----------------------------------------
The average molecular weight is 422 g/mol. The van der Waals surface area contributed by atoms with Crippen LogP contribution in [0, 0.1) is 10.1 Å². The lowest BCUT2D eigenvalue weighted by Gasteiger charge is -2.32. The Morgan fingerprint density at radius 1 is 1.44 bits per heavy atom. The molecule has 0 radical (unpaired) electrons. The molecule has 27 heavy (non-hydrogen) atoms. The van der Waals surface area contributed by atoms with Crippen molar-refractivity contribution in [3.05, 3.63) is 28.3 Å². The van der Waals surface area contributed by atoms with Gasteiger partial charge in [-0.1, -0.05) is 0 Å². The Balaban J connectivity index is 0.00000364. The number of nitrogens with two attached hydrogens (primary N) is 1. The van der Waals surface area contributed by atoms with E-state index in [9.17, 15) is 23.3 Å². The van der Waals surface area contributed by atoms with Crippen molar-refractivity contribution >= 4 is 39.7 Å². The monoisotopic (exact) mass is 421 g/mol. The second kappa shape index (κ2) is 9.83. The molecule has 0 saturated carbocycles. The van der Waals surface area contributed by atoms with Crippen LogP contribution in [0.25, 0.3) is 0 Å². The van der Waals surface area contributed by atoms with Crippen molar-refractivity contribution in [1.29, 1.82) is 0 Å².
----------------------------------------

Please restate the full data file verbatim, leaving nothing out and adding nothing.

The average molecular weight is 422 g/mol. The van der Waals surface area contributed by atoms with Crippen LogP contribution in [0, 0.1) is 10.1 Å². The lowest BCUT2D eigenvalue weighted by Gasteiger charge is -2.32. The Morgan fingerprint density at radius 1 is 1.44 bits per heavy atom. The molecule has 0 radical (unpaired) electrons. The molecule has 27 heavy (non-hydrogen) atoms. The van der Waals surface area contributed by atoms with Crippen molar-refractivity contribution in [3.05, 3.63) is 28.3 Å². The van der Waals surface area contributed by atoms with Gasteiger partial charge in [-0.1, -0.05) is 0 Å². The Balaban J connectivity index is 0.00000364. The number of nitrogens with two attached hydrogens (primary N) is 1. The van der Waals surface area contributed by atoms with E-state index in [9.17, 15) is 23.3 Å². The van der Waals surface area contributed by atoms with Crippen molar-refractivity contribution >= 4 is 39.7 Å². The monoisotopic (exact) mass is 421 g/mol. The second kappa shape index (κ2) is 9.83. The molecule has 0 saturated carbocycles. The van der Waals surface area contributed by atoms with Crippen LogP contribution in [0.25, 0.3) is 0 Å². The van der Waals surface area contributed by atoms with Crippen molar-refractivity contribution in [1.29, 1.82) is 0 Å².